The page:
The Ultimate Off-Season Oregon Road Trip – Roulette Travel Guide

Day 4 – Silver Falls State Park

We left Portland that Monday morning to head southeast to a waterfall-lined trail in Silver Falls State Park, about 20 miles away from Salem (and about 30 minutes from our next AirBnB in Keizer). Getting there gave us our first taste of snowy driving in Oregon, as flurries and a bit of slush started to stick to the road and trees above. Beautiful, and the AWD in the sedan handled it flawlessly. And – the snowfall made for a particularly beautiful hike, as many of our surroundings had a fresh coating.

The ‘Trail of Ten Falls’ winds through a canyon lined with a mix of new and old growth trees as well as, you guessed it, 10 different waterfalls. While we only saw a few of them by doing the South Falls Loop, you could make a day out of getting to all 10. The trail throughout will never challenge you too hard, but will get you to break a sweat as you head back up and out of the canyon at the end of the hike. Lower South Falls and South Falls, the two largest falls in the park, have walkways behind them in their natural amphitheaters – throw on a jacket because you’ll likely get soaked – but its well worth it.

Arriving to and leaving from a nearly empty parking lot, I don’t recall us seeing anyone else on the trail other than three other people across the canyon. It was a Monday – but, going with the theme of the trip, it was nice to once again have a trail mostly to ourselves. We finished up with about 6-7 miles on the trail that day, but you could do more or less depending on how many of the falls you want to see – if you are torn between doing the North loop or the South Loop and only have a few hours, I would recommend going south as it will take you through the more impressive falls.

Day 5 – Turning Back from the Cascades and Shellburg Falls

The morning started with aspirations (however wishful) of making it to the Three Sisters Mountains at the edge of the Cascades, but a snowstorm made us turn back before even reaching the halfway point. While the accumulation was not overly deep, our car was only equipped with all season tires, and was starting to slide just a little in the deeper slush. Not wanting to get ourselves stuck and in need of an expensive tow, we turned back at the town of Gates and settled for another waterfall trail closer to civilization – the Shellburg Falls trail in Stayton, Oregon.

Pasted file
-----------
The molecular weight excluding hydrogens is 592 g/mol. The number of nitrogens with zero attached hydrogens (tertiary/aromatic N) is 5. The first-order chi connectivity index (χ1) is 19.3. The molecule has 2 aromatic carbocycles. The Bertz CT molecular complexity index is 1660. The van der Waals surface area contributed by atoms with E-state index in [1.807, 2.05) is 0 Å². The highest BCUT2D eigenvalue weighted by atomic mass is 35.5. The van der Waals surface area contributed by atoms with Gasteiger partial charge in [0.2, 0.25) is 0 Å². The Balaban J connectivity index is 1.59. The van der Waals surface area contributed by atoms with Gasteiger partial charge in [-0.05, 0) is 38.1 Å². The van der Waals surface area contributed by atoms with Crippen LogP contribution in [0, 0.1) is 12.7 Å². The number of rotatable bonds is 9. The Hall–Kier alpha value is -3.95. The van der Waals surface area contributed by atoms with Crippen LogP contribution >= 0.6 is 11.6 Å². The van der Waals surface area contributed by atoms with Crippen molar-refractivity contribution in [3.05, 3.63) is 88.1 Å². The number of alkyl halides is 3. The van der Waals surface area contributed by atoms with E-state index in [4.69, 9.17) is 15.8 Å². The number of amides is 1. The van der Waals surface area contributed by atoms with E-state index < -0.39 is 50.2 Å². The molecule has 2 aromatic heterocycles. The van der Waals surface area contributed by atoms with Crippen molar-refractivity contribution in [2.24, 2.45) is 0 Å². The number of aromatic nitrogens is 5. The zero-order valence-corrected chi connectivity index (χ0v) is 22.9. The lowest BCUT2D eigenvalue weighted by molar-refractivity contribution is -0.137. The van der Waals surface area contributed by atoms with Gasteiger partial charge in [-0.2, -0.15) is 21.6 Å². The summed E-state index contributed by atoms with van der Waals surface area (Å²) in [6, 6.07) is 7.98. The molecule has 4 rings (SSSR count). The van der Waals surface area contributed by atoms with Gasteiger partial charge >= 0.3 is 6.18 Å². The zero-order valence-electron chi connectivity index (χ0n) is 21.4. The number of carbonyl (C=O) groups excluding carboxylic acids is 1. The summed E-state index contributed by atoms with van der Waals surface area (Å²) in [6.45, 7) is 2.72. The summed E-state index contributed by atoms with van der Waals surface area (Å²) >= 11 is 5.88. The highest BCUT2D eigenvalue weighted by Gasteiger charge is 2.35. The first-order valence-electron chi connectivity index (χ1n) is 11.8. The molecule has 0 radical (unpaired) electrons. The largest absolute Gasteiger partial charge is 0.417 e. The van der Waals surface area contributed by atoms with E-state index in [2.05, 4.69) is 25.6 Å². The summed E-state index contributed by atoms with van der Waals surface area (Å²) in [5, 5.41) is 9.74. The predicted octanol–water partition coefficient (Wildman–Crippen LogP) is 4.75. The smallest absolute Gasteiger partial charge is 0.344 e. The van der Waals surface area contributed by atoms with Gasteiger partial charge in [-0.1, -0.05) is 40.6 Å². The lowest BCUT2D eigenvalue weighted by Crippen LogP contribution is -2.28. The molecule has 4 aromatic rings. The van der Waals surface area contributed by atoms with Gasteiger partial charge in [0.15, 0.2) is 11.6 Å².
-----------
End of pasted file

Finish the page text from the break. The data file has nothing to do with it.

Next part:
This snow covered hike wound through about 6 miles of trail and 1,000 feet of elevation change as you make your way through the fir trees and down into the canyon area. There are some steeper sections as you approach the stunning Shellburg Falls, so make sure to have traction of some sort if you are going in the winter months as we did.

Once again, we found ourselves alone on the trail, with nothing but the sounds of water and the quiet of falling snow. It was one of the first times in a while that I was able to photograph a fresh snow covering trees from above – and was able to get some stunning winter shots in addition to the green and snowy waterfall.

Day 6 – New Growth and Old Growth Trail

Heading out from Keizer, we went to the New Growth and Old Growth Trail, a managed research forest located in Corvallis, Oregon. The combination of ‘new growth’ (Douglas Fir trees planted over the last 5 decades for research) and ‘old growth’ (trees untouched and unmanaged for at least the last 100-150 years) created a vivid background for the hike. The more exposed sections of the trails and forest had some snow cover, but most of the undergrowth (what you’ll see while hiking) was free from snow. The temperatures were fairly mild, and you’re fairly protected from the wind.

With some trees reaching over 200 feet towards the sky, and others just beginning their lives, you can also find a wide range of flora in between. Plentiful ferns, mosses, seedlings and some occasional hardwood line the trails, and if you know what you’re looking for, you might be able to locate some interesting fungi along and slightly off of the trail. Each of the trails are relatively short, so if you aren’t looking for a rest day, you could likely combine this with another activity for the day. Per usual, we encountered few (maybe 2-3) other hikers on the trail during our time there in Corvallis.

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